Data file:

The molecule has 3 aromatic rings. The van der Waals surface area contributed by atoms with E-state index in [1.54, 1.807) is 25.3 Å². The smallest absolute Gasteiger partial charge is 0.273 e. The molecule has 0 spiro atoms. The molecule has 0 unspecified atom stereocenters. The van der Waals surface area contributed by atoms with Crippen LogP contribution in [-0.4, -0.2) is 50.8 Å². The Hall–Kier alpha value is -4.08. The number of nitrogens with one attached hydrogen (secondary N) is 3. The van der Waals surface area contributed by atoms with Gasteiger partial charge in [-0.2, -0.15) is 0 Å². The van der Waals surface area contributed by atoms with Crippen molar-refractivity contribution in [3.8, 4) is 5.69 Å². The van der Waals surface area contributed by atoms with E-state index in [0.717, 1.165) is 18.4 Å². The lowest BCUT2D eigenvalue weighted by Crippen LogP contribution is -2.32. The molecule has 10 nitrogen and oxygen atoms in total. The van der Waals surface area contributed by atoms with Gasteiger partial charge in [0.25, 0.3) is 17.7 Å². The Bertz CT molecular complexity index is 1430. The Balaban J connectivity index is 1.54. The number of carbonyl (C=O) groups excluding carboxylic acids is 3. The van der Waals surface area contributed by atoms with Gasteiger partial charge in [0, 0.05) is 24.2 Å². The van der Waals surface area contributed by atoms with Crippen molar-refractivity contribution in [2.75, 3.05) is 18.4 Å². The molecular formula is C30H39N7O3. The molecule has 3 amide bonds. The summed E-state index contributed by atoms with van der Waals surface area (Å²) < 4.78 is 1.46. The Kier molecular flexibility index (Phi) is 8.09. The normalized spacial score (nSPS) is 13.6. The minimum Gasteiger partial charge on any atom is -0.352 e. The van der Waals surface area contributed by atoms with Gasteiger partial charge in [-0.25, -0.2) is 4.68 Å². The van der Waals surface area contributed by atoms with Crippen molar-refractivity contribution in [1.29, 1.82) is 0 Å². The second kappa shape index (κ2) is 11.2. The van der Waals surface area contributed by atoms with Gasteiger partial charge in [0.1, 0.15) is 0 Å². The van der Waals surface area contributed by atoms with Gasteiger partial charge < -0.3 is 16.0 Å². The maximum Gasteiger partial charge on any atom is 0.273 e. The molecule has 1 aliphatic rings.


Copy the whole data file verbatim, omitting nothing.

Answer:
The molecule has 3 aromatic rings. The van der Waals surface area contributed by atoms with E-state index in [1.54, 1.807) is 25.3 Å². The smallest absolute Gasteiger partial charge is 0.273 e. The molecule has 0 spiro atoms. The molecule has 0 unspecified atom stereocenters. The van der Waals surface area contributed by atoms with Crippen LogP contribution in [-0.4, -0.2) is 50.8 Å². The Hall–Kier alpha value is -4.08. The number of nitrogens with one attached hydrogen (secondary N) is 3. The van der Waals surface area contributed by atoms with Gasteiger partial charge in [-0.2, -0.15) is 0 Å². The van der Waals surface area contributed by atoms with Crippen molar-refractivity contribution in [3.8, 4) is 5.69 Å². The van der Waals surface area contributed by atoms with E-state index in [0.717, 1.165) is 18.4 Å². The lowest BCUT2D eigenvalue weighted by Crippen LogP contribution is -2.32. The molecule has 10 nitrogen and oxygen atoms in total. The van der Waals surface area contributed by atoms with Gasteiger partial charge in [0.25, 0.3) is 17.7 Å². The Bertz CT molecular complexity index is 1430. The Balaban J connectivity index is 1.54. The number of carbonyl (C=O) groups excluding carboxylic acids is 3. The van der Waals surface area contributed by atoms with Gasteiger partial charge in [0, 0.05) is 24.2 Å². The van der Waals surface area contributed by atoms with Crippen molar-refractivity contribution in [2.75, 3.05) is 18.4 Å². The molecular formula is C30H39N7O3. The molecule has 3 amide bonds. The summed E-state index contributed by atoms with van der Waals surface area (Å²) < 4.78 is 1.46. The Kier molecular flexibility index (Phi) is 8.09. The normalized spacial score (nSPS) is 13.6. The minimum Gasteiger partial charge on any atom is -0.352 e. The van der Waals surface area contributed by atoms with Gasteiger partial charge in [-0.25, -0.2) is 4.68 Å². The van der Waals surface area contributed by atoms with Crippen molar-refractivity contribution in [1.29, 1.82) is 0 Å². The second kappa shape index (κ2) is 11.2. The van der Waals surface area contributed by atoms with Gasteiger partial charge in [0.1, 0.15) is 0 Å². The van der Waals surface area contributed by atoms with Gasteiger partial charge < -0.3 is 16.0 Å². The maximum Gasteiger partial charge on any atom is 0.273 e. The molecule has 1 aliphatic rings.